It is clear that it is extremely difficult now to give a full-fledged forecast of what the values of this new world will be, but some first hints can be made now.
The first value of this new world will undoubtedly be associated with global solidarity. In a planetary society of risk, it is solidarity which becomes the key to survival. At the same time, we agree, the first months of the current pandemic showed, along with vivid cases of this kind of solidarity, much more examples of closeness and the cutting off of global social ties. The growth of sinophobia in the world during the early stages of the epidemic has now transformed into tangible tendencies toward xenophobia in relation to other risk groups (white tourists in the developing world, for example). This xenophobia from the level of states, races and peoples descends to lower social levels: to the levels of individual cities, neighbourhoods, down to their neighbours at home. Will this feeling of xenophobia disappear after the end of the epidemic, when everything will return to “the way things were” or will it remain as a long-term mental attitude towards all strangers, due to the fears experienced during the epidemic? If it remains, then serious obstacles will arise on the path to global sustainable development. Thus, we can suggest that, perhaps, the value of global solidarity will become the main value of the post-corona world. Certainly, against the background of contradictory aspirations pushing for closeness and xenophobia.
The second possible value for the new world will be related to the dilemma between freedom and security. The coronavirus epidemic is very acute and extremely quickly puts this dilemma at the forefront of the public consciousness. Rapid quarantine measures limit many human rights. In a number of countries, a fairly wide public debate has begun about the admissibility and extent of this. The thesis that “the epidemic will end, but restrictions will remain” is also gaining popularity. It is clear that these debates are caused not least by the internal political struggle in individual countries. However, it’s obvious that in a society threatened by omnipresent risks, the balance between freedom and security is likely to shift as people place more value on the latter. Thus, if the full political implications of such attitudes are understood, people could indeed continue to make do without personal liberty throughout the world, even after the epidemic. Naturally, can and will be acceptance of the new status quo would be combined with nostalgia for lost freedom. In an extreme case, such a society could take the form of a practical dystopia, like in the film "The Matrix".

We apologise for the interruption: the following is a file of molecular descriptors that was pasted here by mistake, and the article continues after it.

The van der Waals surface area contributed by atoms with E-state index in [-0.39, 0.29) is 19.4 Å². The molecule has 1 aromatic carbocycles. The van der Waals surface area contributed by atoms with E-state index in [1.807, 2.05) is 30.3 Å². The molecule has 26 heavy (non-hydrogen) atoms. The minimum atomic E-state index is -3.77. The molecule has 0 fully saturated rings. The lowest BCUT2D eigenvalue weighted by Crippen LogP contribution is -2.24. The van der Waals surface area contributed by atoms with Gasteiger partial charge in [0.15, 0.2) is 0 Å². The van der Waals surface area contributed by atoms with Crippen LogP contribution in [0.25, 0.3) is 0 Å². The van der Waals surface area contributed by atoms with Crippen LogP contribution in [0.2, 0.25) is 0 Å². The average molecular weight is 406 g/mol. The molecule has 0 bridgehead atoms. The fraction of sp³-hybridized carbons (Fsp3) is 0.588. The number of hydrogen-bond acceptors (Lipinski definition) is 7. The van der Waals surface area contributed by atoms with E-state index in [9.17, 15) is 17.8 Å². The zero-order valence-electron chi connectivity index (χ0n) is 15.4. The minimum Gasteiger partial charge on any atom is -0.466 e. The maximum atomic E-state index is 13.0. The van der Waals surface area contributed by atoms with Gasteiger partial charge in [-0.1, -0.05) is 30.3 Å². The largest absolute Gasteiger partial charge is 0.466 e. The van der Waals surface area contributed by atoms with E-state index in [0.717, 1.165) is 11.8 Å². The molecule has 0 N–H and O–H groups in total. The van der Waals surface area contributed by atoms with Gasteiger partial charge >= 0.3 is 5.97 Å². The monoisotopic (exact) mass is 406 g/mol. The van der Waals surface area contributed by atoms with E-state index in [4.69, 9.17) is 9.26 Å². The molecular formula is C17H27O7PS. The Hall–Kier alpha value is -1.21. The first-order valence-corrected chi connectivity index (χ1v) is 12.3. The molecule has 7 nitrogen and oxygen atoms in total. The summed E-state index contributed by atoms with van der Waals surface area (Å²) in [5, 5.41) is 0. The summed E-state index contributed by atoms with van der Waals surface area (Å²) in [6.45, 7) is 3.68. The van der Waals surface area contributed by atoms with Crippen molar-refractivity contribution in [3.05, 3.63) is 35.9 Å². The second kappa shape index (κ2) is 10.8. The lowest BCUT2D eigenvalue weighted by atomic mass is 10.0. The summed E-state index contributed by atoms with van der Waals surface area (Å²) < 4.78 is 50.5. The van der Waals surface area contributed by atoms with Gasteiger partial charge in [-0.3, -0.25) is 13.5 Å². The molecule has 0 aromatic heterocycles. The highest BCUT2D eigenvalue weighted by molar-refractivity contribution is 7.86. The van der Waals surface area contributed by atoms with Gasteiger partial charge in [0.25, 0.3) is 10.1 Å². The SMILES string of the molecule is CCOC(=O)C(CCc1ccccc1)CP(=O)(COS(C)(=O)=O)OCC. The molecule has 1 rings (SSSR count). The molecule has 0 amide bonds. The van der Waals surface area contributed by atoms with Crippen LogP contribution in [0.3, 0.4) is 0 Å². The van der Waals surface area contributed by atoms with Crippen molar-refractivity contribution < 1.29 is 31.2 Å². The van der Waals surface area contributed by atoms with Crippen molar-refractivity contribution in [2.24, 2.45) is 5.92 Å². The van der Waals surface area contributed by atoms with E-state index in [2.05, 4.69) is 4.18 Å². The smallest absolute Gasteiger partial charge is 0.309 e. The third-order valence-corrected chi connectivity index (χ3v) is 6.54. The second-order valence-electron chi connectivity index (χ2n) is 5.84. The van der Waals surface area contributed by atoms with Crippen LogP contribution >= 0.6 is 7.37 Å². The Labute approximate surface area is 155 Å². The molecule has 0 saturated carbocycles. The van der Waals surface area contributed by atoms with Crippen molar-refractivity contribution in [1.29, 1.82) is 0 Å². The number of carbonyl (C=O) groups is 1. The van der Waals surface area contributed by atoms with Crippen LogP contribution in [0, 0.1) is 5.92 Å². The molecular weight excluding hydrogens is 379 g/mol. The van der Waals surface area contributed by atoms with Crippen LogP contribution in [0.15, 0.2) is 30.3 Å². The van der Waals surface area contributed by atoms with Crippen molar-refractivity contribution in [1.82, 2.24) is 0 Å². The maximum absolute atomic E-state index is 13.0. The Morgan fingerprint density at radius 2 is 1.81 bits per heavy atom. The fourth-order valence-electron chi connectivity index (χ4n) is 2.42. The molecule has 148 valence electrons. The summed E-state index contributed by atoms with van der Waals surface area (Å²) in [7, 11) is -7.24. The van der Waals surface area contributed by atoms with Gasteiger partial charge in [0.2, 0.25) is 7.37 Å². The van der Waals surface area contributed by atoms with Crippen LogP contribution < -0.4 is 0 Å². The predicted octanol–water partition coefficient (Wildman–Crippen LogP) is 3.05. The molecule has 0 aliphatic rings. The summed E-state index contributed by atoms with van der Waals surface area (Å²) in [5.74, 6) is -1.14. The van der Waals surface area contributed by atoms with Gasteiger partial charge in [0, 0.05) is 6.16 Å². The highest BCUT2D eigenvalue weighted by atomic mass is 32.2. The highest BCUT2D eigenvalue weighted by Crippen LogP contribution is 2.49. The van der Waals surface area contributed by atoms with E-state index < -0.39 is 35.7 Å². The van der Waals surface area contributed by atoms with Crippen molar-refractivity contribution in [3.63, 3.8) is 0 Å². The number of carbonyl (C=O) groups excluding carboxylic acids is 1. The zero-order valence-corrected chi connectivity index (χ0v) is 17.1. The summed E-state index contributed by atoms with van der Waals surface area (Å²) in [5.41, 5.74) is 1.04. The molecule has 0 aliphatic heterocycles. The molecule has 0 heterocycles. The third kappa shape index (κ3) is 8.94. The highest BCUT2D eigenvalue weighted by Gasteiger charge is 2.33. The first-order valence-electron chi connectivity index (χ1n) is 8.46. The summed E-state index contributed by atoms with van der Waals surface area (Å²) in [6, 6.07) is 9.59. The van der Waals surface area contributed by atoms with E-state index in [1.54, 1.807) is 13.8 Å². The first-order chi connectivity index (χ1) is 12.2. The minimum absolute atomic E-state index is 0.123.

The third value, which is now emerging from the response to the epidemic, is also almost unthinkable from the standpoint of globalism and its moral principles. This is the value of state support, and, more broadly, the value of an effective state as such. The pandemic revealed that private business collapses faster and earlier in a global catastrophe than the state. It brings with it unemployment, social unrest, and other problems. In almost all countries, the key question now is the issue of large-scale measures of state support for both citizens and private business. In a society which addresses long-term risks, this request for state assistance will be met. Naturally, there is a dangerous proclivity towards authoritarian tendencies on the part of the state, which may spread non-transparent and corrupt management practices, but nevertheless, the state would be much more highly appraised in a global risk society than it is now.
The fourth value will be related to rethinking the current value of consumption and lead us to rethink the status of the global consumer society as the status quo. Here it’s not my intention to belabour the "horrors" of the consumer society (in quotation marks or without them). But simple logic allows us to assert that in a society of global risk, there is no place for the overvaluation of consumption, there is no place for consumption to be the sole purpose of the existence, be it among the middle class or the broad masses. And, accordingly, the global risk society displaces consumer society.
Naturally, this sketch of possible future values is incomplete and somewhat provocative. Each reader can imagine for him or herself other options that reflect what he or she considers important. In conclusion, everyone would like to hope that the pandemic will quickly end, and everything will be the same again. The optimistic scenario for restoring the pre-coronavirus status quo is understandably more enjoyable and desirable in terms of social psychology. But the need to ensure that the global political framework is ready for possible new challenges does not allow us to discard the pessimistic and transformational scenario, with its new values (or anti-values, as you like)he ongoing coronavirus pandemic is spreading to new cities and countries. An increasing number of people are forced to switch to quarantine and self-isolation. Many lose their jobs and businesses are due to the suspension of economic activity.